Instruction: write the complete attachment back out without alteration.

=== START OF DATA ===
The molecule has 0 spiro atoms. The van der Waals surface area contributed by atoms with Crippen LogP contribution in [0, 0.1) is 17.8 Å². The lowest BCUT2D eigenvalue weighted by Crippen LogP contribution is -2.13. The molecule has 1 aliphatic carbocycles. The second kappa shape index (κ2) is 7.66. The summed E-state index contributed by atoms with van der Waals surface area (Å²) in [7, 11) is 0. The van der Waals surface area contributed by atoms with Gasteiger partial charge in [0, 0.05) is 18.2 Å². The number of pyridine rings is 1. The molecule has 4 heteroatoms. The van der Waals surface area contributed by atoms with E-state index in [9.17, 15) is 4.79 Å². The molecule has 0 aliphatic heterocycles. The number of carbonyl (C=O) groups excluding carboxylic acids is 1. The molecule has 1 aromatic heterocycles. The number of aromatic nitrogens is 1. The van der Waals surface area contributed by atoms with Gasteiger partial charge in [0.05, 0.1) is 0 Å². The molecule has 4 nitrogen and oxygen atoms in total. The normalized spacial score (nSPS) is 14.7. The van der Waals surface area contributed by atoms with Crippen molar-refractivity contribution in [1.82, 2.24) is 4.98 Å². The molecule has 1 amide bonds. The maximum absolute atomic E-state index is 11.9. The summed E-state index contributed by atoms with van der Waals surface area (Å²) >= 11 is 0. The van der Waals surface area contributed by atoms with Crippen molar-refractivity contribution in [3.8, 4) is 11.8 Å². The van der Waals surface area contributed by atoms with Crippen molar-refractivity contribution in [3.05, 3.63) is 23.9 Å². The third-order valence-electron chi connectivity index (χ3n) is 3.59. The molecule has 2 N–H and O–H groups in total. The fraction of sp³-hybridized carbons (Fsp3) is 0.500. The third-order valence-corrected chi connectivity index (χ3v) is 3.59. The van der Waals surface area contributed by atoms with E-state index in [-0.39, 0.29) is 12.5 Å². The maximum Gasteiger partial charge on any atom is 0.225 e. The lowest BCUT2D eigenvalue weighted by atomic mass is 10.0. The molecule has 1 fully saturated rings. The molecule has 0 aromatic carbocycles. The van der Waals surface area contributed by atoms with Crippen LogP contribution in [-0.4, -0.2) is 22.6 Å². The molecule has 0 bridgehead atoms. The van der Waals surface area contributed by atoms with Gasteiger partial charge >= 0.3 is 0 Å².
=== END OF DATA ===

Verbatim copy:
The molecule has 0 spiro atoms. The van der Waals surface area contributed by atoms with Crippen LogP contribution in [0, 0.1) is 17.8 Å². The lowest BCUT2D eigenvalue weighted by Crippen LogP contribution is -2.13. The molecule has 1 aliphatic carbocycles. The second kappa shape index (κ2) is 7.66. The summed E-state index contributed by atoms with van der Waals surface area (Å²) in [7, 11) is 0. The van der Waals surface area contributed by atoms with Gasteiger partial charge in [0, 0.05) is 18.2 Å². The number of pyridine rings is 1. The molecule has 4 heteroatoms. The van der Waals surface area contributed by atoms with E-state index in [9.17, 15) is 4.79 Å². The molecule has 0 aliphatic heterocycles. The number of carbonyl (C=O) groups excluding carboxylic acids is 1. The molecule has 1 aromatic heterocycles. The number of aromatic nitrogens is 1. The van der Waals surface area contributed by atoms with Gasteiger partial charge in [0.05, 0.1) is 0 Å². The molecule has 4 nitrogen and oxygen atoms in total. The normalized spacial score (nSPS) is 14.7. The van der Waals surface area contributed by atoms with Crippen molar-refractivity contribution in [1.82, 2.24) is 4.98 Å². The molecule has 1 amide bonds. The maximum absolute atomic E-state index is 11.9. The summed E-state index contributed by atoms with van der Waals surface area (Å²) >= 11 is 0. The van der Waals surface area contributed by atoms with Crippen molar-refractivity contribution in [3.8, 4) is 11.8 Å². The van der Waals surface area contributed by atoms with Crippen molar-refractivity contribution in [3.05, 3.63) is 23.9 Å². The third-order valence-electron chi connectivity index (χ3n) is 3.59. The molecule has 2 N–H and O–H groups in total. The fraction of sp³-hybridized carbons (Fsp3) is 0.500. The third-order valence-corrected chi connectivity index (χ3v) is 3.59. The van der Waals surface area contributed by atoms with E-state index in [-0.39, 0.29) is 12.5 Å². The maximum Gasteiger partial charge on any atom is 0.225 e. The lowest BCUT2D eigenvalue weighted by atomic mass is 10.0. The molecule has 1 fully saturated rings. The molecule has 0 aromatic carbocycles. The van der Waals surface area contributed by atoms with Crippen LogP contribution in [-0.4, -0.2) is 22.6 Å². The molecule has 0 bridgehead atoms. The van der Waals surface area contributed by atoms with Gasteiger partial charge >= 0.3 is 0 Å².